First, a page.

This bit is between Milton Lane and the Recycling area. I don’t know whether the pavement – which has been made shared-use will get improved or not. (I doubt it though.) The road has a 50mph limit – but some vehicles seem to ignore it. (Not the van IMHO.)
The shared-use sign is hidden, the path is not wide enough and the target users – teenage kids – sorry this just isn’t good enough.
Butt Lane – Butt Cycleway
After that I eased my blood pressure by joining the CGBC (Cambridge Guided Bus Cycleway) and then along a bridleway form Histon to Girton. The bridleway has made it onto Strava. In Girton I headed down Washpit Lane in order to cross the non-Motorway bits of the Girton Interchange and then under the Motorway bit.
Frankly I think that it is scandalous how major roads get built where people expect to cross but no safe provision is made. Now there are some bridges over the A11/M11/A14 but where the path crosses the Interchange you have to take your life into your hands and get across. (It gets a mention here as spectacularly broken – end comment.)
Mind you when looking at maps that pre-date the dual carriageways and motorway such as this 1947 map I can’t find a trace of the bridleway that now heads from Washpit Lane to Madingley or on this c1800 map of Girton and Madingley.
On the CCC rights of way map is is shown as 154/2 Pathno: 2. Now it seems to me that most paths/ rights of way exist because they are routes from one place to another. In this case bridleway makes sense as a route from Girton to the American Cemetery via Washpit Lane. Albeit the junction means that you would have to be a brave horse rider to do it.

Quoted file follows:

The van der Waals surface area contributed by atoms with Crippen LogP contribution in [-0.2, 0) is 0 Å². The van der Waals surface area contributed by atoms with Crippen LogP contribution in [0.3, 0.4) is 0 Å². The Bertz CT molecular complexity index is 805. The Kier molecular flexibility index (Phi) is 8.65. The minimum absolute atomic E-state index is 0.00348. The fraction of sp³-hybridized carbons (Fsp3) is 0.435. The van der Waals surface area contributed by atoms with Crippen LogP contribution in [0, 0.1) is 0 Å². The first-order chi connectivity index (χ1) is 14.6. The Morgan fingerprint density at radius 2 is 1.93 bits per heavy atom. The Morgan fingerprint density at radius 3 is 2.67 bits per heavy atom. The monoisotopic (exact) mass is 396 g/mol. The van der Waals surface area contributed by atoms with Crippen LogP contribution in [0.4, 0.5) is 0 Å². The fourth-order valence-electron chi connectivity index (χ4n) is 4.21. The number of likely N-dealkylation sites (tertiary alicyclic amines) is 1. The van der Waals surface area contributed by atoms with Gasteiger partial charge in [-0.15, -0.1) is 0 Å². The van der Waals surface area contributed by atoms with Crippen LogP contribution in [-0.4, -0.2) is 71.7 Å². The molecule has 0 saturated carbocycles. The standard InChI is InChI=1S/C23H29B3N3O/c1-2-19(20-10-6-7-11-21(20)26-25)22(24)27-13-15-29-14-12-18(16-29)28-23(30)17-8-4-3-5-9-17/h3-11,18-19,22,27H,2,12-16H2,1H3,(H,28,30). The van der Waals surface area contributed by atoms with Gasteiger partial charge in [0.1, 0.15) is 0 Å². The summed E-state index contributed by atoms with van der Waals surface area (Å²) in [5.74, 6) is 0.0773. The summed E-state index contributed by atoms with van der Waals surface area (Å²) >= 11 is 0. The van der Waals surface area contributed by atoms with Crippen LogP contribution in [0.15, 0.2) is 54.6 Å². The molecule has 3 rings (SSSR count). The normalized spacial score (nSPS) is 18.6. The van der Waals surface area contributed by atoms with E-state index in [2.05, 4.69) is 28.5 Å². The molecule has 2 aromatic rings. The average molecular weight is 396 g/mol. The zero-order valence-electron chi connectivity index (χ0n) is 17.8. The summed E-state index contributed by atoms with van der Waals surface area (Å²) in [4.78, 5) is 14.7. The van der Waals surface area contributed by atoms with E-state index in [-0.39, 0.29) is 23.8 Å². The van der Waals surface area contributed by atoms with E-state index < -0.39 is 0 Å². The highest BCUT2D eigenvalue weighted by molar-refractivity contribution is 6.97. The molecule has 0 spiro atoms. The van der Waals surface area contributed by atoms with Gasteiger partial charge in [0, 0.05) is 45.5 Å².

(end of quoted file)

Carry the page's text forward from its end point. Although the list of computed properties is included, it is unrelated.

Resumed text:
Now I knew what I was letting myself in for. The first time I found out about the bizarre junction crossing I had cycled from Madingley to Girton. This time I found some cones on the edge of the road – there were some roadworks around.
Roadworks on the Girton Interchange
There bridleway had been blocked, although there weren't any warning signs. It seems that there is some activity alongside the M11 adjacent to the bridleway tunnel under the M11. They even seem to be re-surfacing some of the bridleway where it crosses the junction.
As you can probably work out – I didn’t let the cones stop me from crossing. Having come this far I wasn’t that keen on re-tracing my steps and there was zero information.
After crossing this bit and entering the tunnel it it seems that one of the reasons they have “closed” the bridleway route is because they workers have parked their cars in the tunnel.
Madingley Bridleway – under the M11
After you run the gauntlet of the Girton Interchange you also cross the A428 dual carriageway – fortunately there is an accommodation bridge. Then after passing through a bit of woodland the fields open up.
They open up more than I expected – the edge of the field has been cleared – the field boundary seems more open – I must check an old picture to see what was there before. (Not much from the satellite picture – no hedgerows were harmed!
Bridleway to Madingley
The same view – but without being panoramic.
Bridleway to Madingley
The other end of the bridleway where it meets the Cambridge Road.
Other end of the Madingley Bridleway No 2
I must have a look the next time I am in the area to see what was happening at the interchange. My guess is that it is part of the additional of a new lane to Histon. The scheme will be completed in 2014. Apparently they are going to be spending £3.06 million of your English pounds – I wonder which cycle budget that came from then – The National making Bridleway safer for cycling (by closing them) budget?